Thursday, 21 February 2013

Thriller Thursday - Jarndyce v Jarndyce in Gedling!

The sons, grandson and great-grandson of David Palethorpe

The market garden that my family kept in the village of Gedling for over 150 years, always seemed to represent everything I thought I knew about my Palethorpe ancestors.

Independent, hard working but contented Nottingham folk who enjoyed their food!  I certainly didn't associate them with scandal.

So, I was most surprised to discover that in 1858 there was a big Nottingham legal case - Palethorpe v Palethorpe - which disputed the very ownership of the garden.

The case, reported at length in the Nottingham and regional papers, arose after Thomas Oldknow Palethorpe left the garden to his son David in his will.  The problem was, that in doing so, old Thomas overlooked two elder sons, Tom and John, and four elder daughters.

The siblings were not happy and in 1858, after their mother's death, they disputed the will claiming that old Thomas was not in fit mind when writing it, having had a stroke shortly before.  And so Palethorpe v Palethorpe came to court at the Nottingham Assize in front of Mr Justice Wightman and a special jury.

Both parties were represented by the leading Queen's Counsels on the Midlands circuit.  But David struck lucky with his barrister, "Sergeant Hayes", who just 10 years later was appointed a judge.  Sergeant Hayes combined a moving tribute to the hard life of old Thomas with scathing wit that had various Gedling witnesses tying themselves in knots.

Hayes told how old Thomas had laboured his whole married life on the 4 acres of garden to support his family of 9 children despite the burden of a hefty mortgage of £550 at 4.5 % interest, and the personal tragedy of losing his sight when he was 40:
"This poor old man, when he had gone about midway in his pilgrimage, met with one of the greatest calamities which can afflict a human being - the total deprivation of his sight, and yet he still went on, with his family working in his garden, and kept himself and his children from the workhouse."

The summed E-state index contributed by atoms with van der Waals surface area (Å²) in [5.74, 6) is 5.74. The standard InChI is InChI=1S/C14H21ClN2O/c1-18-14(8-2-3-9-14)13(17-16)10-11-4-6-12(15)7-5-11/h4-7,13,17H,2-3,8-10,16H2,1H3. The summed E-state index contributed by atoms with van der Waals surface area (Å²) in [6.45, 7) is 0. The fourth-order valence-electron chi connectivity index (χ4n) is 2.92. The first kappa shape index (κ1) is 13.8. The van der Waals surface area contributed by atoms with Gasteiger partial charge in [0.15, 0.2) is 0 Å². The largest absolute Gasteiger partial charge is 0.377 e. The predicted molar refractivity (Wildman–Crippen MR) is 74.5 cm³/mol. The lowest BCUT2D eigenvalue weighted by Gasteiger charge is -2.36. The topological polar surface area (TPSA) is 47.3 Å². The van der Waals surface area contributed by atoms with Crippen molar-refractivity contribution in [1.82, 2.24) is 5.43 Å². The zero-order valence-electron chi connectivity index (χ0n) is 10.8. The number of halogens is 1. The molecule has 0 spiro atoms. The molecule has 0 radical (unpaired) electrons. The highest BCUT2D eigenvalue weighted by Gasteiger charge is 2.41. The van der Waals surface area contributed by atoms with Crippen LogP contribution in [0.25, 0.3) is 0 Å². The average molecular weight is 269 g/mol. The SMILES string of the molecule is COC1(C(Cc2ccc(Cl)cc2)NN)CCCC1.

He then went on to claim that after suffering a stroke, old Thomas realised that, as his eldest son Tom was "not very bright" and his second son, John kept "irregular habits", David who helped him manage the garden was the only son who would sustain it and "... the old man, (with the same desire of perpetuating his property in his family incidental to small estates as well as to large ones), wished to perpetuate his little possession, encumbered as it was, in his family."

Convinced that David must inherit the garden, Old Thomas contacted his solicitor in Nottingham, who sent an articled clerk Mr Rothera, (founder of a Nottingham law firm that survives today), to record his will.  Mr Rothera gave evidence that Mary, Thomas's wife, and Caroline, his daughter, tried so hard to convince Thomas to make his will in favour of Caroline that he had to banish them from the room declaring that he "came there to make the old gentleman's will, not their's!"

After Thomas's death, Mary and Caroline complained bitterly about the will and got the local doctor, Dr Davidson, to say that Thomas had been of unfit mind.  Two medical witnesses were also called during the case itself who claimed that a stroke would have left Thomas's intellect impaired.

However, David's barrister Sergeant Hayes was able to show that in the two weeks that he lived after making his will, old Thomas asked his brother to visit him and told him what he had done. And then most dramatically produced an affidavit that Dr Davidson had signed for the clerk, Mr Rothera "affirming that the old man at the time he made the will was possessed of what was termed in law a disposing mind".

When confronted with the evidence, Dr Davidson claimed in court that he had not signed the affidavit and then that Mr Rothera had falsely got him to sign a completely different document!  Sergeant Hayes had completely demolished Dr Davidson's credibility as a witness and the jury very quickly returned a verdict in David Palethorpe's favour.

After David had taken possession of his inheritance - he had to climb through a window with the help of his friend, the village constable, to enter the house - he maintained the market garden until his death in 1869.  David's wife Sarah and son Thomas continued to garden until Sarah's death in 1901.

Unfortunately, despite old Thomas Palethorpe's intentions to "perpetuate his little possession ... in his family", the market garden seems to have left the family on Sarah Palethorpe's death.  In her will Sarah left £730, (£70,000 today), to Henry Albert Willoughby, a shopkeeper.

Who he was and what connection he had with Sarah, I don't know, but he wasn't a Palethorpe.

If you enjoyed this post, you might also like these other posts about Gedling ..

Mine's a beer What's in a name? Gedling work house

And if you're interested in Nottinghamshire history check out this Pinterest board ...

1 comment:

  1. What an incredible story, and well told! Was this the end of the family relationships? Thanks for a fantastic post!